Lactose is a disaccharide, meaning it is composed of two sugar molecules, glucose, and galactose, bound together via an oxygen atom (known as a glycosidic linkage). Lactose is the main carbohydrate in dairy products, and thus makes up a large part of the average human being’s diet. In order to breakdown lactose into its components, which are easily absorbed into the bloodstream and transported, an enzyme (a biological catalyst) has to digest the lactose at the glycosidic linkage. This enzyme is known as Lactase.
If the body doesn’t produce enough lactase, the lactose goes undigested and makes its way through the digestive system, where it is instead fermented by bacteria. The inability to breakdown lactose leads to the disorder known as lactose intolerance. The associated symptoms are caused by the fermentation by bacteria producing various gases.
If you suffer from any of the symptoms listed below following the consumption of dairy products, we suggest you discuss the possibility of being lactose intolerant with a professional. We recommend these Best General physician in Lahore if you reside in the area.
As we’ve said before, the symptoms are caused by the indigestion of lactose and its fermentation by bacteria. However, if not managed properly, the disorder can lead to severe symptoms such as:
- Passing or having a lot gas
- Bloating (swelling of the belly)
- Cramping and pain in the abdominal region
- Nausea, maybe along with vomiting
The diarrhea is essentially due to the high concentration of lactose causing water to leave the body and enter the digestive tract to maintain balance.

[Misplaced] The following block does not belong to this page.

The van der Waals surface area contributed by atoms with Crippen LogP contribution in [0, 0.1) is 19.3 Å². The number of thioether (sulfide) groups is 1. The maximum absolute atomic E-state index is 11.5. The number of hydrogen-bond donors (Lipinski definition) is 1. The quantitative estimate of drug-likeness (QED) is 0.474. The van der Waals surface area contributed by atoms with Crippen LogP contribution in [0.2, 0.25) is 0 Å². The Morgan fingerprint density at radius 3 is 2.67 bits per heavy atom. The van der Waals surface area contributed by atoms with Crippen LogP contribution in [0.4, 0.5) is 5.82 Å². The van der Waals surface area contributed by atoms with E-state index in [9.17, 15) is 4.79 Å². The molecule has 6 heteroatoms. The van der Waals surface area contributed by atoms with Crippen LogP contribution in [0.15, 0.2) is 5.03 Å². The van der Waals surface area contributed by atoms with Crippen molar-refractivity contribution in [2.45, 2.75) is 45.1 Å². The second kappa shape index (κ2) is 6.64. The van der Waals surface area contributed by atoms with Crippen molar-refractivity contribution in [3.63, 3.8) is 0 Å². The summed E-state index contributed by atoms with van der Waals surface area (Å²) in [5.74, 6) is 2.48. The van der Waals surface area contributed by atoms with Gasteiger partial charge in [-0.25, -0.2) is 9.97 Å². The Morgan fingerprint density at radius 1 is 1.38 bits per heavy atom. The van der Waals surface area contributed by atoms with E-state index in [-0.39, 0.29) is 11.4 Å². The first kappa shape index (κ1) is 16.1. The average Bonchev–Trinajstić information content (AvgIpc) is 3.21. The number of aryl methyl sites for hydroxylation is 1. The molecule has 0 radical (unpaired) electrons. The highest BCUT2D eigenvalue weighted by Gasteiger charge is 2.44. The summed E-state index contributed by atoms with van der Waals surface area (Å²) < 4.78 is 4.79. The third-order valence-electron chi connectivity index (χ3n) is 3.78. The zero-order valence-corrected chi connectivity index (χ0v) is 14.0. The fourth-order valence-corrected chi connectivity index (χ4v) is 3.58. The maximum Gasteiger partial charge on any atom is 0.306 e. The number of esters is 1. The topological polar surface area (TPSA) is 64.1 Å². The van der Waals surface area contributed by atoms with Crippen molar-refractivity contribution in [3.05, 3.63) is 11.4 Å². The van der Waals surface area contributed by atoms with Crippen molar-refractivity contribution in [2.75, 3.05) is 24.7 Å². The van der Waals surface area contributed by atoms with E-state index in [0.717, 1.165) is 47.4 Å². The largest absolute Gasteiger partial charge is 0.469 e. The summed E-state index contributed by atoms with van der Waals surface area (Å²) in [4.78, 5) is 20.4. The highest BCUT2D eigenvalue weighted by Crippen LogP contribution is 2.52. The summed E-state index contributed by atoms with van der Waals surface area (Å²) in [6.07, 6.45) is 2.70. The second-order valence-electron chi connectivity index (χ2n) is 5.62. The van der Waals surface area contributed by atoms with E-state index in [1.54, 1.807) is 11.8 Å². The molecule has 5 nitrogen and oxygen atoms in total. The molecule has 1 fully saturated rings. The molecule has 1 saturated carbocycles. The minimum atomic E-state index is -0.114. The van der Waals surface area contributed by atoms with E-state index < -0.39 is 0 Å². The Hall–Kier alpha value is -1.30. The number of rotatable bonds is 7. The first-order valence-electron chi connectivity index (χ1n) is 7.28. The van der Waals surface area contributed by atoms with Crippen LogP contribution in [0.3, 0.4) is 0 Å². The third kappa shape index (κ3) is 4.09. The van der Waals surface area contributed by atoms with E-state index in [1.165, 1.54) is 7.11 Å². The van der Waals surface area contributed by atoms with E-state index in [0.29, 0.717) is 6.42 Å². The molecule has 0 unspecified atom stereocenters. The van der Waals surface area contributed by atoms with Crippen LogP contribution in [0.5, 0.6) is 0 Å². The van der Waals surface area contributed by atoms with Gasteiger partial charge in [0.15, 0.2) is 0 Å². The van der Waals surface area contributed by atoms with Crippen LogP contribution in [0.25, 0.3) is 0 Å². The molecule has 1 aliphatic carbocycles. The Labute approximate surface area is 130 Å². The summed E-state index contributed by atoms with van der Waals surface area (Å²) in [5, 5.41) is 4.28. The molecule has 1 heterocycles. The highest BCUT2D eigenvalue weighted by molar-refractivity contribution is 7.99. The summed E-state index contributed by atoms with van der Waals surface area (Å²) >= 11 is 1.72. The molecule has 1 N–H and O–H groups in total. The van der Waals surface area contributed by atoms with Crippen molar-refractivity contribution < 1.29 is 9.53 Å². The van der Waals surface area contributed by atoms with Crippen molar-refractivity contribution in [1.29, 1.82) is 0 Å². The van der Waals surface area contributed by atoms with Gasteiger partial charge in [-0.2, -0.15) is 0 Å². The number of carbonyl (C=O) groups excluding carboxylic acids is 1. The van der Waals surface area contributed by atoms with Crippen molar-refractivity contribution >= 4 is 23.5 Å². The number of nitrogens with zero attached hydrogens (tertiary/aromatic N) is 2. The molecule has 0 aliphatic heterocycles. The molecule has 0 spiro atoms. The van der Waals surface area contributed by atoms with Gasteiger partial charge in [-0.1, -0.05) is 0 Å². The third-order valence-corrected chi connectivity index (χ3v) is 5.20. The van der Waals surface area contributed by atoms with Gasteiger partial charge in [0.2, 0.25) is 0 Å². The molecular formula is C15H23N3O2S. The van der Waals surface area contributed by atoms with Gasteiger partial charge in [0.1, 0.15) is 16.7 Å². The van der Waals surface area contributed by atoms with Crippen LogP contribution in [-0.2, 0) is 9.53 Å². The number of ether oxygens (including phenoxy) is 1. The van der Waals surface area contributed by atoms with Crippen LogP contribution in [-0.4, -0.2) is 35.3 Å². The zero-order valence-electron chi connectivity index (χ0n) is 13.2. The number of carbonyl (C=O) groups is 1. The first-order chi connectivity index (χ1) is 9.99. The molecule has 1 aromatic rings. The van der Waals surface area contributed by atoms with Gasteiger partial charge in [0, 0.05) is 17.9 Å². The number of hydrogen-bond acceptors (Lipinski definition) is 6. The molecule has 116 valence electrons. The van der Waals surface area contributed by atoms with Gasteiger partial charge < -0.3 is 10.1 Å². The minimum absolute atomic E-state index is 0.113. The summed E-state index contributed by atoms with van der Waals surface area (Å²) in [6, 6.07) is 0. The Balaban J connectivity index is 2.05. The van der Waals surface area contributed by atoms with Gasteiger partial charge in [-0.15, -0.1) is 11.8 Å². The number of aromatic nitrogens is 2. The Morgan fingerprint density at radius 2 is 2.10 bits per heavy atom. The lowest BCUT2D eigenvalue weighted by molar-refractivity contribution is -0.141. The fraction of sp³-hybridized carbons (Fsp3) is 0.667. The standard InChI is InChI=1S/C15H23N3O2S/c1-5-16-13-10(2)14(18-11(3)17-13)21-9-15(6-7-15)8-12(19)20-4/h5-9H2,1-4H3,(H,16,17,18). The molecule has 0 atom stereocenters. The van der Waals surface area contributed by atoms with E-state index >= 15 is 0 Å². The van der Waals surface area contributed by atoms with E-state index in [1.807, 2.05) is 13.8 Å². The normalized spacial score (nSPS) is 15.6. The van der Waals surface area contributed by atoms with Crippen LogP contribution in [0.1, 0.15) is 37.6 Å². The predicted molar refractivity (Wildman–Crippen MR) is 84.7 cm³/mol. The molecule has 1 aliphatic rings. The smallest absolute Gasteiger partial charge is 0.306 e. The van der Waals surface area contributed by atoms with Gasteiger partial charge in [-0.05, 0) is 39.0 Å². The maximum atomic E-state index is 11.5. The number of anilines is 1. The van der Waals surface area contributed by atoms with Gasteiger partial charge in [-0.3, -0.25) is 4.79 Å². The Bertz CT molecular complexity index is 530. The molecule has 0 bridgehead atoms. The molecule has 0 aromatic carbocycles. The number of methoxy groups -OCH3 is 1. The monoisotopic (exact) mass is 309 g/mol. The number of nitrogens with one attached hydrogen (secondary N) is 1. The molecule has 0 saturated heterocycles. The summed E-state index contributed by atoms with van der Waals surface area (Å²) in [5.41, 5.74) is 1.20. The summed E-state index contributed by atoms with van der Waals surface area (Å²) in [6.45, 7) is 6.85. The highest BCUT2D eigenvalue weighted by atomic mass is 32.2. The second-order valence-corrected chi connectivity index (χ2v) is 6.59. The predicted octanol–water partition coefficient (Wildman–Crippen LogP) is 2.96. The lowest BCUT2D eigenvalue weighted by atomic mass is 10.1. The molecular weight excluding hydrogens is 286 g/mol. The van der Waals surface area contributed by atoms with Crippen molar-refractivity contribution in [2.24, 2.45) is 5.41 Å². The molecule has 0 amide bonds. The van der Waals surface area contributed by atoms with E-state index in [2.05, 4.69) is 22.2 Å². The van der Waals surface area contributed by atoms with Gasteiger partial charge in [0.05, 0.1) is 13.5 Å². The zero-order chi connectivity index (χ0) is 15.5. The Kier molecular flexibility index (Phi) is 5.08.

Bloating and pain is caused by the build-up of gas and fatty acids due to the fermentation of lactose.
Causes of Lactase Deficiency
There are two main types of lactase deficiency, primary and secondary. We will go over the causes of each below.
This type of deficiency is an inherited trait, and it progresses as one becomes less reliant on dairy products such as milk. It is the most common cause of lactose intolerance, and can not be cured or treated.
This type of deficiency can be the result of a condition of or effect on the small intestine, leading to a shortage of lactase. This means that the lactose intolerance may only be temporary depending on the condition, and can disappear along with it, without direct treatment.
How to Cope with Lactose Intolerance
As we’ve said before, unless the condition is caused by a secondary deficiency, there is no cure. The only course of action is to avoid dairy products, and other foods that contain lactose, such as breakfast cereals, potato chips, nuts, and processed meats.
If you find it difficult to abstain from dairy products, you can try some substitutes like soy milk, almond milk, and coconut milk. You can also try moderating your intake of dairy rather than outright avoiding it, as your lactase production may be able to keep up.
You may also consider using enzyme supplements that can be added to meals, helping in the digestion of lactose, though their effectiveness varies.
Another option is building up the body’s populations of beneficial bacteria in the body through the ingestion of prebiotics and probiotics. This has been shown to reduce the severity of lactose intolerance.
If you’re considering any of these options, we recommend you consult a professional before proceeding with them. If you reside in Karachi you may want to consider these Best General physician in Karachi, so that you can work out a proper plan to deal with your condition.